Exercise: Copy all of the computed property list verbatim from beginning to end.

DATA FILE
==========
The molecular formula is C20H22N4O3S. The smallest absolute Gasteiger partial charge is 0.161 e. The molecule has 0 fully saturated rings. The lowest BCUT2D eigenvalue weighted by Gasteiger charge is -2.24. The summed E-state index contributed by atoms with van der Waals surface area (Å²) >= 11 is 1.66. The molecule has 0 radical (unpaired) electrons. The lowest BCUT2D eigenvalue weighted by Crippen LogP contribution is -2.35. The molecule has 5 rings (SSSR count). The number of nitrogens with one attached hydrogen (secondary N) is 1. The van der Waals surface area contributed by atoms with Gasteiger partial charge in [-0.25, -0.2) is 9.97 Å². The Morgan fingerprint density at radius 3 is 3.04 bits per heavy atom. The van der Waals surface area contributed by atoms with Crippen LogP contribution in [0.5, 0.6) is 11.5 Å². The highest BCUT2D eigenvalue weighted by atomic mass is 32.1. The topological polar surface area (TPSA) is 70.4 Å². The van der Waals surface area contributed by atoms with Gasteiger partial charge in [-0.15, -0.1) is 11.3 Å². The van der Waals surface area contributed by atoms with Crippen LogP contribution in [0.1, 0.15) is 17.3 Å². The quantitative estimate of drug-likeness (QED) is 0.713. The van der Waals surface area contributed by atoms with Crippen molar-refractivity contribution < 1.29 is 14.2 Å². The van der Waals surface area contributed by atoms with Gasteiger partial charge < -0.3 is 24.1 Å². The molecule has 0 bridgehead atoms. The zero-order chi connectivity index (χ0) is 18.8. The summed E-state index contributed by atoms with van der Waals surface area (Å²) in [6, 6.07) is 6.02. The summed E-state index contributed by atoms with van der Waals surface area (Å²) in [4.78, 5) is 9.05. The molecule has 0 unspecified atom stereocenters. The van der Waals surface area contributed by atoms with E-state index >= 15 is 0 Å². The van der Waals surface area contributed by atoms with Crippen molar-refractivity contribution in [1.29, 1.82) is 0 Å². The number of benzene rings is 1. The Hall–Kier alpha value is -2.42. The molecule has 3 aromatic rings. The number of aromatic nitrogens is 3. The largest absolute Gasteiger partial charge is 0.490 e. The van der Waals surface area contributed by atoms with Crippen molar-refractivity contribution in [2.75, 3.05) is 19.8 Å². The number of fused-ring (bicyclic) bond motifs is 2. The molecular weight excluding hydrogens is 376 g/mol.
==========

The molecular formula is C20H22N4O3S. The smallest absolute Gasteiger partial charge is 0.161 e. The molecule has 0 fully saturated rings. The lowest BCUT2D eigenvalue weighted by Gasteiger charge is -2.24. The summed E-state index contributed by atoms with van der Waals surface area (Å²) >= 11 is 1.66. The molecule has 0 radical (unpaired) electrons. The lowest BCUT2D eigenvalue weighted by Crippen LogP contribution is -2.35. The molecule has 5 rings (SSSR count). The number of nitrogens with one attached hydrogen (secondary N) is 1. The van der Waals surface area contributed by atoms with Gasteiger partial charge in [-0.25, -0.2) is 9.97 Å². The Morgan fingerprint density at radius 3 is 3.04 bits per heavy atom. The van der Waals surface area contributed by atoms with Crippen LogP contribution in [0.5, 0.6) is 11.5 Å². The highest BCUT2D eigenvalue weighted by atomic mass is 32.1. The topological polar surface area (TPSA) is 70.4 Å². The van der Waals surface area contributed by atoms with Gasteiger partial charge in [-0.15, -0.1) is 11.3 Å². The van der Waals surface area contributed by atoms with Crippen LogP contribution in [0.1, 0.15) is 17.3 Å². The quantitative estimate of drug-likeness (QED) is 0.713. The van der Waals surface area contributed by atoms with Crippen molar-refractivity contribution < 1.29 is 14.2 Å². The van der Waals surface area contributed by atoms with Gasteiger partial charge < -0.3 is 24.1 Å². The molecule has 0 bridgehead atoms. The zero-order chi connectivity index (χ0) is 18.8. The summed E-state index contributed by atoms with van der Waals surface area (Å²) in [6, 6.07) is 6.02. The summed E-state index contributed by atoms with van der Waals surface area (Å²) in [4.78, 5) is 9.05. The molecule has 0 unspecified atom stereocenters. The van der Waals surface area contributed by atoms with E-state index >= 15 is 0 Å². The van der Waals surface area contributed by atoms with Crippen molar-refractivity contribution in [1.29, 1.82) is 0 Å². The number of benzene rings is 1. The Hall–Kier alpha value is -2.42. The molecule has 3 aromatic rings. The number of aromatic nitrogens is 3. The largest absolute Gasteiger partial charge is 0.490 e. The van der Waals surface area contributed by atoms with Crippen molar-refractivity contribution in [2.75, 3.05) is 19.8 Å². The number of fused-ring (bicyclic) bond motifs is 2. The molecular weight excluding hydrogens is 376 g/mol.